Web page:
Clinical evaluation of cimetidine, sucralfate, and misoprostol for prevention of gastrointestinal tract bleeding in dogs undergoing spinal surgery

Stephen Michael Hanson From the College of Veterinary Medicine and Biomedical Sciences, Colorado State University, F tCollins, CO 80523.

Search for other papers by Stephen Michael Hanson in
Current site
Google Scholar
PubMed
Close
 DVM, MS
,
David Robert Bostwick From the College of Veterinary Medicine and Biomedical Sciences, Colorado State University, F tCollins, CO 80523.

Search for other papers by David Robert Bostwick in
Current site
Google Scholar
PubMed
Close
 DVM, MS
,
David Cameron Twedt From the College of Veterinary Medicine and Biomedical Sciences, Colorado State University, F tCollins, CO 80523.

Search for other papers by David Cameron Twedt in
Current site
Google Scholar
PubMed
Close
 DVM, MS
, and
Mary Olivia Smith From the College of Veterinary Medicine and Biomedical Sciences, Colorado State University, F tCollins, CO 80523.

Search for other papers by Mary Olivia Smith in
Current site
Google Scholar
PubMed
Close
 BVM&S, PhD

Click on author name to view affiliation information

SUMMARY

Objective

To determine the incidence of gastrointestinal (GI) tract bleeding in dogs undergoing spinal surgery with adjunct corticosteroid treatment, and to determine the protective efficacy of cimetidine, sucralfate, and misoprostol against such bleeding in these dogs.

Animals

40 dogs that underwent spinal surgery.

Procedures

Myelography and surgery were performed on the first or second day of hospitalization. Methylprednisolone sodium succinate was given at a dosage of 30 mg/kg of body weight prior to myelography, followed by a second full or half dose 2 to 4 hours later at clinician discretion. Spinal surgery was performed in conventional manner, postoperative administration of analgesics was done, and dogs were fed a diet lacking red meat. Dogs were assigned at random to 1 of the 3 treatment groups or to the control group. Dogs of the treatment groups received cimetidine, sucralfate, or misoprostol. Physical examination and determination of PCV and serum total protein values were performed daily. A fecal sample was examined daily for gross and occult blood.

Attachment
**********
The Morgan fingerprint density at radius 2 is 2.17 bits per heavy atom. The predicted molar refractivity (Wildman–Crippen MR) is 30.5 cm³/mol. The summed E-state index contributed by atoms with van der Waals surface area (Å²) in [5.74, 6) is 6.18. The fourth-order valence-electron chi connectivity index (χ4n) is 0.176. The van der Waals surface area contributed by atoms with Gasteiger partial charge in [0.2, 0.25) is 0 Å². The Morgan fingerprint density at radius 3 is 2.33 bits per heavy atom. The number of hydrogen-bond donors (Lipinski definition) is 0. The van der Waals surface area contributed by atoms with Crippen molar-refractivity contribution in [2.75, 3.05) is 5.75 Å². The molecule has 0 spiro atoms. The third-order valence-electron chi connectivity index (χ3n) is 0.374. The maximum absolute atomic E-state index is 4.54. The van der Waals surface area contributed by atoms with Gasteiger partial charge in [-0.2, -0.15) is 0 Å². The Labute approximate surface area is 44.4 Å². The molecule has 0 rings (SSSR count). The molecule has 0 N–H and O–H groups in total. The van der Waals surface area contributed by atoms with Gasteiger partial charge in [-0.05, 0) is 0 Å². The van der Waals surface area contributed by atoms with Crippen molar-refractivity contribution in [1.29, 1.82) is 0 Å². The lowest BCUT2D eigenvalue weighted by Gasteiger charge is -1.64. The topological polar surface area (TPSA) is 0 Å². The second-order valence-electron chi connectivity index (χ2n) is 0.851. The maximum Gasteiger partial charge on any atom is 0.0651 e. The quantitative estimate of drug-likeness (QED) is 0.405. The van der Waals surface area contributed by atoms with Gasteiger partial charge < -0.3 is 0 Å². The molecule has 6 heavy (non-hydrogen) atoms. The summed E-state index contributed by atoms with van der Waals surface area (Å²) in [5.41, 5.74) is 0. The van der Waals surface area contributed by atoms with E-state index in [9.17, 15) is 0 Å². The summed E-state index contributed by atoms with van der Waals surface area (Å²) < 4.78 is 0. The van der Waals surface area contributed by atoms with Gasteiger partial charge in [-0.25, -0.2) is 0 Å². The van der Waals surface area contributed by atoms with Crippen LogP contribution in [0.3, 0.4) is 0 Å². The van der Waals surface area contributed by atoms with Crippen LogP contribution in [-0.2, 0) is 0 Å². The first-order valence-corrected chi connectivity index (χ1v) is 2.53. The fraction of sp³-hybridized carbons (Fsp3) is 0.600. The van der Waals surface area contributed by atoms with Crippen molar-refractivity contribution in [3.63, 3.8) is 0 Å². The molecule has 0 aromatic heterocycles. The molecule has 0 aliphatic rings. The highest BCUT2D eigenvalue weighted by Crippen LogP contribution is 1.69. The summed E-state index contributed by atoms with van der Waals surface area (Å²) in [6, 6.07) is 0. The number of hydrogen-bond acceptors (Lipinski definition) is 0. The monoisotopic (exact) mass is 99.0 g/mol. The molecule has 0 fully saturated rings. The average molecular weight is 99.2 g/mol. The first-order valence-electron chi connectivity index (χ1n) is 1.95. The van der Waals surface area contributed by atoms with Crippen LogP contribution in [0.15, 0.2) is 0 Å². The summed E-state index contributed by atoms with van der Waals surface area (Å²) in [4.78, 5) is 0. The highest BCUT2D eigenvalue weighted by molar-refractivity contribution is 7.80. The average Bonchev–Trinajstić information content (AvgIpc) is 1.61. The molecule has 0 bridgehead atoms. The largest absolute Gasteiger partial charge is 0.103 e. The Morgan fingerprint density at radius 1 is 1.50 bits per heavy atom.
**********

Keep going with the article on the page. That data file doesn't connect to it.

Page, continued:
Results

36 of 40 dogs had GI tract bleeding during a hospitalization period of 3 to 6 days. There was no significant difference in development of bleeding between the control group and any of the treatment groups.

Conclusions

Gastrointestinal tract bleeding occurred in 90% of dogs undergoing spinal surgery combined with administration of methylprednisilone sodium succinate, a higher rate than that found in previous studies. This bleeding was not life-threatening. Prophylactic benefit from any of the GI protectants tested was not found. (Am J Vet Res 1997;58:1320–1323)

SUMMARY

Objective

To determine the incidence of gastrointestinal (GI) tract bleeding in dogs undergoing spinal surgery with adjunct corticosteroid treatment, and to determine the protective efficacy of cimetidine, sucralfate, and misoprostol against such bleeding in these dogs.

Animals

40 dogs that underwent spinal surgery.

Procedures

Myelography and surgery were performed on the first or second day of hospitalization. Methylprednisolone sodium succinate was given at a dosage of 30 mg/kg of body weight prior to myelography, followed by a second full or half dose 2 to 4 hours later at clinician discretion. Spinal surgery was performed in conventional manner, postoperative administration of analgesics was done, and dogs were fed a diet lacking red meat. Dogs were assigned at random to 1 of the 3 treatment groups or to the control group. Dogs of the treatment groups received cimetidine, sucralfate, or misoprostol. Physical examination and determination of PCV and serum total protein values were performed daily. A fecal sample was examined daily for gross and occult blood.

Results

36 of 40 dogs had GI tract bleeding during a hospitalization period of 3 to 6 days. There was no significant difference in development of bleeding between the control group and any of the treatment groups.

Conclusions

Gastrointestinal tract bleeding occurred in 90% of dogs undergoing spinal surgery combined with administration of methylprednisilone sodium succinate, a higher rate than that found in previous studies. This bleeding was not life-threatening. Prophylactic benefit from any of the GI protectants tested was not found. (Am J Vet Res 1997;58:1320–1323)

All Time Past Year Past 30 Days
Abstract Views 0 0 0
Full Text Views 100 100 13
PDF Downloads 31 31 3
Advertisement